I agree with Michael. The dry laundry detergent works GREAT and has saved our family a lot of money. Laundry detergent here, on sale, is $5 for only 32 loads. I only pay a fraction of that with the homemade laundry soap. I think you should find a picture of something that actually is a flop.

    • heather

      3/18/2012 at 9:41 pm

      i agree with the two above me. i have saved alot of money with powder laundry soap. it is easy to make and easy to use. i do not think that recipe is a flop at all. you should pick another recipe/picture

  3. Valerie

    4/16/2012 at 6:36 pm

    I have been making the homemade liquid detergent for several months now. It does come out off colored water with floating chunks of “SOAP”. This coloring is due to whatever type of soap you used. This consistency issue is caused by there not being enough bar soap being grated for the amount of liquid (hot water) being used. If this happens again then you just take a wood dowel rod or old broom handle to mix up, stir the solution to blend the soap back into the water. Then you can use a cup per load and of course you can pretreat stains with liquid dawn soap before you wash.

  4. Michele

    4/25/2012 at 8:27 pm

    The flop might have been not heating the grated soap until it fully melts into the water. I have made detergent for a while now and never had a bad experience but have friends who have. They all made the same mistake, not heating the original 4 cups of water and grated soap to the point they are well incorporated. I buy my soda, borax, and bars on sale and figure my 4 gallon batch costs $0.64. Can’t beat that!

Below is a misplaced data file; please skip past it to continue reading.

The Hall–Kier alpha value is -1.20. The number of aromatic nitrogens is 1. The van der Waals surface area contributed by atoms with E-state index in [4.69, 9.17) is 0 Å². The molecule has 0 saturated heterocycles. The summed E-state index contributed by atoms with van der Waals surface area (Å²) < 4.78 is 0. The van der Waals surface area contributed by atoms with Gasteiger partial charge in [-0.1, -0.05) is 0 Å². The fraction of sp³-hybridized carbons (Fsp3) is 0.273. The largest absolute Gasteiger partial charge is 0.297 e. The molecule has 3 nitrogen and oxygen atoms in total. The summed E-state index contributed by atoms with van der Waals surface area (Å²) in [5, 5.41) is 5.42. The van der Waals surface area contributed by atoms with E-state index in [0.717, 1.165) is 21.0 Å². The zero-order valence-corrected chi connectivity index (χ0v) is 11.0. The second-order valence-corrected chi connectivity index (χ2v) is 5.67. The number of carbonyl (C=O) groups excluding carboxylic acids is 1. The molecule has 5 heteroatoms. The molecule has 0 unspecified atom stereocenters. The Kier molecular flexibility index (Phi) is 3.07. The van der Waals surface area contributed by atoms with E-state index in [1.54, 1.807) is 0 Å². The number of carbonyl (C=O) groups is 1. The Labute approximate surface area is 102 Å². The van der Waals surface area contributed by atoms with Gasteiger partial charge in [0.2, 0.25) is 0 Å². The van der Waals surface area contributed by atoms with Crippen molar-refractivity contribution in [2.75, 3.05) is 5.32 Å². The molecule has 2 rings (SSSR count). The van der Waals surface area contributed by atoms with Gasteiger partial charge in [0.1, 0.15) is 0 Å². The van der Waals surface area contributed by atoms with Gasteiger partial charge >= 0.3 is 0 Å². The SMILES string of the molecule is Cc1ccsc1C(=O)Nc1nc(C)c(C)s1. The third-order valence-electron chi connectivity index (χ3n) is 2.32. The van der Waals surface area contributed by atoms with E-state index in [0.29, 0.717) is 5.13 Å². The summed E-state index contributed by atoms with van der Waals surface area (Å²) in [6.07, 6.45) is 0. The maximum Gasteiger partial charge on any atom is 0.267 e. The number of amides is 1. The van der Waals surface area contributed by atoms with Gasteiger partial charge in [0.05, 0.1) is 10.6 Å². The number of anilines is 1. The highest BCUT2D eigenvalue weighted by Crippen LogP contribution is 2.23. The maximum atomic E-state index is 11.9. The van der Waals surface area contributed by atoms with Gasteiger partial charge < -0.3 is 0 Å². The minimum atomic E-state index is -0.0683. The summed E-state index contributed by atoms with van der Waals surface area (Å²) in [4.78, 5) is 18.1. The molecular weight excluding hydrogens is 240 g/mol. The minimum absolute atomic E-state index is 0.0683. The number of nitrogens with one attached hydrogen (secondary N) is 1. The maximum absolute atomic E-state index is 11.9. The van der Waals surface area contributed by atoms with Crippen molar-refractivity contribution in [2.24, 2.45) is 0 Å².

5. denise robinson burton

    6/2/2012 at 10:37 pm

    I make the dry home made laundry soap. Wonderful!!!!!

  6. Noel

    6/25/2012 at 11:23 am

    It all depends on the water in your area! Home made laundry soap doesn’t clean anything for me. It’s greyed and dingy looking. Smells great, just doesn’t get clean. But I shop the sales, last year I got detergent for taxes, as I had found some great coupons. Can’t beat .21 for 40 loads.

    I have the same issues with commercial dishwasher detergent. Liquid/Gel Cascade doesn’t do anything for my dishes, yet powdered works great. When I called the 1-800 line, the said it depends on how hard the water is, powdered does better with the hard water, then they gave me a coupon for a free product.

    So the recipe might not be bad, it just doesn’t necessarily work with your water.

  7. Jill Ozuna

    8/3/2012 at 4:21 pm

    I use a dry powder homemade laundry detergent using borax, A&H washing soda and felsnaptha. It has saved our family tons of money and is very easy to make, he friendly and very effective. I use the same recipe omitting the felsnaptha for dishwasher detergent but I rarely use the dishwasher. I use my own homemade scented vinegar for water softener that works great and smells amazing. Your picture of fops is misleading and just plain wrong.

  8. Misty

    10/19/2012 at 8:31 pm

    I been making gel laundry soap for a long time now and have never had it not turn out right. It is very important to make sure your have shaved the soap and added to boiling 4 cups of water slowly so it melts smoothly not clumpy.

  9. Sara

    4/23/2014 at 6:29 pm

    I make a dry laundry soap with the very ingredients pictured above and it works just fine. I don’t do it to save money. I do it to avoid unnecessary chemicals on myself and the planet.

  10. JTD

    6/6/2014 at 6:48 pm

    You’re making things needlessly complicated, listen…
    What you do is go to these dollar stores–the real deal where “everything’s a buck”–and buy your soap bars there (some can be had for 3 for $1)and of course a big jug of bleach, a box of dishwasher detergent, etc. Just try and get these things for a dollar at a supermarket chain…you won’t.

  11. bjr

    3/21/2015 at 5:28 pm

    The liquid homemade laundry soap works great for me and I use the recipe as shown in your picture.